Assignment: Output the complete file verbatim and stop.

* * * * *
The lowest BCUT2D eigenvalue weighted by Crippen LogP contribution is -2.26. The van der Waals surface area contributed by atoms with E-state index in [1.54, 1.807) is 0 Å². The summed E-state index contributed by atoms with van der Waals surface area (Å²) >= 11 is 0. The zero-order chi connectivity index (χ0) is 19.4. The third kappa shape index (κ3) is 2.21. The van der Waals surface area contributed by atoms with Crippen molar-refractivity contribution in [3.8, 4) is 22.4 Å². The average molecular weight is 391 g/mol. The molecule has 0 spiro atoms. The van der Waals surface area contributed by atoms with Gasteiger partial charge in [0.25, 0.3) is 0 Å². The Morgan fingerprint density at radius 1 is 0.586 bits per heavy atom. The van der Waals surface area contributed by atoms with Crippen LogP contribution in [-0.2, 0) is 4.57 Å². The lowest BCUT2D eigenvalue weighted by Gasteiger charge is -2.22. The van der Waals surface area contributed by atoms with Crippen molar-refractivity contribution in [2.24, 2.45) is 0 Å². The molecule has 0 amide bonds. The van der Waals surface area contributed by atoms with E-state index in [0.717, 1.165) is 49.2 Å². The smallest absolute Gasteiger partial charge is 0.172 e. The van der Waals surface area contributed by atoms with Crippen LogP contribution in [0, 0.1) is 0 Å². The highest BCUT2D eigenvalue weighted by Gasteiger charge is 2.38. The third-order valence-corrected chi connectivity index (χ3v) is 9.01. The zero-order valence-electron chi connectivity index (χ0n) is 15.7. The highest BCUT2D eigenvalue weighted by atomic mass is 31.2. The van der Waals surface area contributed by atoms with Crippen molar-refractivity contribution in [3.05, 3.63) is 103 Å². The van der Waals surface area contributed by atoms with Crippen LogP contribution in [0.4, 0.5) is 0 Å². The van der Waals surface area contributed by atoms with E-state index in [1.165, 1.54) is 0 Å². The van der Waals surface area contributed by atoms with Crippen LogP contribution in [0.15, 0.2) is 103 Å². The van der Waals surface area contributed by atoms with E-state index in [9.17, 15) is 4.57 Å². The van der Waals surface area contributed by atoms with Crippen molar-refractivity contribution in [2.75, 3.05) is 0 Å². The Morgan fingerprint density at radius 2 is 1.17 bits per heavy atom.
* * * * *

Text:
The lowest BCUT2D eigenvalue weighted by Crippen LogP contribution is -2.26. The van der Waals surface area contributed by atoms with E-state index in [1.54, 1.807) is 0 Å². The summed E-state index contributed by atoms with van der Waals surface area (Å²) >= 11 is 0. The zero-order chi connectivity index (χ0) is 19.4. The third kappa shape index (κ3) is 2.21. The van der Waals surface area contributed by atoms with Crippen molar-refractivity contribution in [3.8, 4) is 22.4 Å². The average molecular weight is 391 g/mol. The molecule has 0 spiro atoms. The van der Waals surface area contributed by atoms with Gasteiger partial charge in [0.25, 0.3) is 0 Å². The Morgan fingerprint density at radius 1 is 0.586 bits per heavy atom. The van der Waals surface area contributed by atoms with Crippen LogP contribution in [-0.2, 0) is 4.57 Å². The lowest BCUT2D eigenvalue weighted by Gasteiger charge is -2.22. The van der Waals surface area contributed by atoms with Crippen molar-refractivity contribution in [2.24, 2.45) is 0 Å². The molecule has 0 amide bonds. The van der Waals surface area contributed by atoms with E-state index in [0.717, 1.165) is 49.2 Å². The smallest absolute Gasteiger partial charge is 0.172 e. The van der Waals surface area contributed by atoms with Crippen LogP contribution in [0, 0.1) is 0 Å². The highest BCUT2D eigenvalue weighted by Gasteiger charge is 2.38. The third-order valence-corrected chi connectivity index (χ3v) is 9.01. The zero-order valence-electron chi connectivity index (χ0n) is 15.7. The highest BCUT2D eigenvalue weighted by atomic mass is 31.2. The van der Waals surface area contributed by atoms with Crippen molar-refractivity contribution in [3.05, 3.63) is 103 Å². The van der Waals surface area contributed by atoms with Crippen LogP contribution in [0.4, 0.5) is 0 Å². The van der Waals surface area contributed by atoms with E-state index in [1.165, 1.54) is 0 Å². The van der Waals surface area contributed by atoms with Crippen LogP contribution in [0.15, 0.2) is 103 Å². The van der Waals surface area contributed by atoms with E-state index in [9.17, 15) is 4.57 Å². The van der Waals surface area contributed by atoms with Crippen molar-refractivity contribution in [2.75, 3.05) is 0 Å². The Morgan fingerprint density at radius 2 is 1.17 bits per heavy atom.